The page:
clinical topic updates
Sphingosine-1-Phosphate Receptor Modulators for the Treatment of Multiple Sclerosis
The sphingosine-1-phosphate receptor (S1PR) modulators are an important addition to the list of disease-modifying therapies (DMTs) for the treatment of multiple sclerosis (MS). In addition to their oral route of administration, they provide significant clinical benefits at acceptable levels of risk, and they compare favorably with injectable platform and other oral therapies.
Eric C. Klawiter, MD, MSc
“One advantage of this particular class of agents is that we have head-to-head comparisons in clinical trials demonstrating superior efficacy vs other DMTs.”
Fingolimod is an S1PR modulator and the first oral medication to be approved by the US Food and Drug Administration for the treatment of MS. Initially, fingolimod was used primarily as a second-line treatment for relapsing-remitting MS. As we became more comfortable with the side-effect profile of fingolimod, however, it began moving into the first-line treatment category for relapsing MS.
During the last several years, this particular space has become a bit more crowded with the introduction of several treatments that have a more selective effect on certain S1PRs. These newer approved S1PR modulators provide additional treatment options to our patients and include siponimod, ozanimod, and ponesimod. In general, this class of medications includes some of our best-tolerated MS treatments. With the more selective S1PR modulators, the cardiac effects have been somewhat diminished. And, for some patients, the 6-hour first-dose monitoring is no longer required, which is a major logistical benefit.
One advantage of this particular class of agents is that we have head-to-head comparisons in clinical trials demonstrating superior efficacy vs other DMTs. Compared with interferons, agents in the S1PR modulator class have demonstrated improvements in reducing the risk of relapse, sustained disability progression, the likelihood of new magnetic resonance imaging changes, the development of new T2 and Gd+ lesions, and the rate of whole brain and/or cortical and deep gray matter brain atrophy.
Current data suggest that siponimod and ozanimod have greater selectivity for S1PRs 1 and 5, whereas ponesimod has greater selectivity for S1PR 1. The extent to which these properties relate to differences in clinical efficacy are not yet known. The most robust data we have with these agents are in patients with relapsing forms of MS. Siponimod also carries an indication for active secondary progressive MS, where very few treatment options exist.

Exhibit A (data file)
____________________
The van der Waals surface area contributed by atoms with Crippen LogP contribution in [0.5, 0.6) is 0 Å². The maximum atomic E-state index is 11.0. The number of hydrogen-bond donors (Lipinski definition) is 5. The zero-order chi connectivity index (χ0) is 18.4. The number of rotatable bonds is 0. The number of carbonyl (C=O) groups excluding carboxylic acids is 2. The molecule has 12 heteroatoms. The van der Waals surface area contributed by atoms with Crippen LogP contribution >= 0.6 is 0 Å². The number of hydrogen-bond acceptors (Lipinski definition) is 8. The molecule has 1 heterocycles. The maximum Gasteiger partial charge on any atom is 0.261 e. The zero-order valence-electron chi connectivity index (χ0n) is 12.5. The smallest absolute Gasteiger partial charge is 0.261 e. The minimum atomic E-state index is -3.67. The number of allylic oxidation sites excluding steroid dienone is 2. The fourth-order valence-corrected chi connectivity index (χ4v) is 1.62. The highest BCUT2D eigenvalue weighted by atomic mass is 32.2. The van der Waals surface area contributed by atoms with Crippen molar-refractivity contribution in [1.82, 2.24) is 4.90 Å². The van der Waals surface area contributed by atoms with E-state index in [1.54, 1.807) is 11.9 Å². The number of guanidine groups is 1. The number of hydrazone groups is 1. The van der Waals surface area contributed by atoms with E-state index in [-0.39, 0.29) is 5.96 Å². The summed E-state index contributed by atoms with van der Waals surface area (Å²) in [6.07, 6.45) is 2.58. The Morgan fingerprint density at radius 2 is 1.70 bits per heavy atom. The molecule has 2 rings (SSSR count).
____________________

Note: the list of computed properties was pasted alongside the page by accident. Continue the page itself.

Cohan S, Lucassen E, Smoot K, Brink J, Chen C. Sphingosine-1-phosphate: its pharmacological regulation and the treatment of multiple sclerosis: a review article. Biomedicines. 2020;8(7):227. doi:10.3390/biomedicines8070227
Comi G, Kappos L, Selmaj KW, et al; SUNBEAM Study Investigators. Safety and efficacy of ozanimod versus interferon beta-1a in relapsing multiple sclerosis (SUNBEAM): a multicentre, randomised, minimum 12-month, phase 3 trial. Lancet Neurol. 2019;18(11):1009-1020. doi:10.1016/S1474-4422(19)30239-X
Groves A, Kihara Y, Chun J. Fingolimod: direct CNS effects of sphingosine 1-phosphate (S1P) receptor modulation and implications in multiple sclerosis therapy. J Neurol Sci. 2013;328(1-2):9-18. doi:10.1016/j.jns.2013.02.011
Kappos L, Bar-Or A, Cree BAC, et al; EXPAND Clinical Investigators. Siponimod versus placebo in secondary progressive multiple sclerosis (EXPAND): a double-blind, randomised, phase 3 study [published correction appears in Lancet. 2018;392(10160):2170]. Lancet. 2018;391(10127):1263-1273. doi:10.1016/S0140-6736(18)30475-6
Slowik A, Schmidt T, Beyer C, Amor S, Clarner T, Kipp M. The sphingosine 1-phosphate receptor agonist FTY720 is neuroprotective after cuprizone-induced CNS demyelination. Br J Pharmacol. 2015;172(1):80-92. doi:10.1111/bph.12938